Remember the Night's chief flaw, in the Siren's eyes, is yet another of those comical African-American servants that pockmark Sturges's movies. "I loved this movie," says one Amazon reviewer. "That's a hard statement for a black man to make about any movie in which Snowflake has a role." But beloved the film is and remains, gaining all kinds of admirers as the years go by. A film that can do that must have a great deal of the true Christmas spirit.

And in that spirit, the Siren wishes her patient readers the happiest of holidays.

Friday, December 15, 2006

Kay Francis in Mandalay (1934)


The Siren moves on to Mandalay (1934), another film she saw while awaiting Ben's debut. This one was directed by Michael Curtiz, Warner Brothers' jack-of-all-trades, and a director whose reputation has been burnished in recent years by admirers such as Spielberg and Soderbergh. The Siren, however, was watching this one for Kay Francis.

The movie came out in 1934, but apparently it was slipped into release just before the Production Code was etched onto stone tablets. The opening shot of Kay on a boat in Rangoon harbor is one of the nicest you will ever see of this actress. Loose-fitting tropical blouse drooping off of one shoulder, Kay waves energetically as lover Ricardo Cortez approaches in a dinghy. The shot has a refreshingly natural, unposed feel to it, and she looks innocent and happy. But this is a Kay Francis vehicle, so that doesn't last long.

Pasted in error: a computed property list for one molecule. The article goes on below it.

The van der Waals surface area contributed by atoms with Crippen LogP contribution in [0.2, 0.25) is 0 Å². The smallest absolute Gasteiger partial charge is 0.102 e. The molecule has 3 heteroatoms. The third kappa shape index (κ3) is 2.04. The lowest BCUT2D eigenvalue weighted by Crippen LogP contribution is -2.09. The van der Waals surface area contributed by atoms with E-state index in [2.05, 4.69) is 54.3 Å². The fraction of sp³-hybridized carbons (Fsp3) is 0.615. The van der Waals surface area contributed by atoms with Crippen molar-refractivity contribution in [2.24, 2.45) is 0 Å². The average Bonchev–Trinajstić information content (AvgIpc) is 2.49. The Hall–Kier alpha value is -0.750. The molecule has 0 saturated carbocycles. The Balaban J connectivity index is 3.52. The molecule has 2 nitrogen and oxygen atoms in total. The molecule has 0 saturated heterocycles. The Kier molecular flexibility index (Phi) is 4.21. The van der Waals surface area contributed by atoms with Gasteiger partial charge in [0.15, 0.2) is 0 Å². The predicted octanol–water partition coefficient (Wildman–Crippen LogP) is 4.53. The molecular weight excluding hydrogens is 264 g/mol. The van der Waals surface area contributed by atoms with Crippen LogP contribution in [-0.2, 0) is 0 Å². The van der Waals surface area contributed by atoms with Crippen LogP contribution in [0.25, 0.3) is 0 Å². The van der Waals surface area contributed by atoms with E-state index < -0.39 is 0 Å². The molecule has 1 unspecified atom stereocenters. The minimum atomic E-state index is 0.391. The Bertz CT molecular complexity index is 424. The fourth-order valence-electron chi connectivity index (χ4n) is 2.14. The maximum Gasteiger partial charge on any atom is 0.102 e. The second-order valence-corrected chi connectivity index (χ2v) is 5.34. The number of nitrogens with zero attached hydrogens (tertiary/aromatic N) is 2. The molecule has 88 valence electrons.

Cortez, you see, is a gun-runner wanted by the authorities. To square his debts and save himself from being turned in, he leaves poor Tanya Borisoff (Francis is supposed to be Russian) as payment with the local bordello owner. After a night spent reflecting on Man's Perfidy, Tanya calls off a brief hunger strike and resolves to make the best of things. Next thing you know, she is sashaying down a staircase in the greatest silver sheath of all time, as a grumpy bordello patron remarks, "They call her Spot White. It should be Spot Cash." (The nickname seems to derive from Francis's all-white wardrobe in the picture, though it's never really explained.)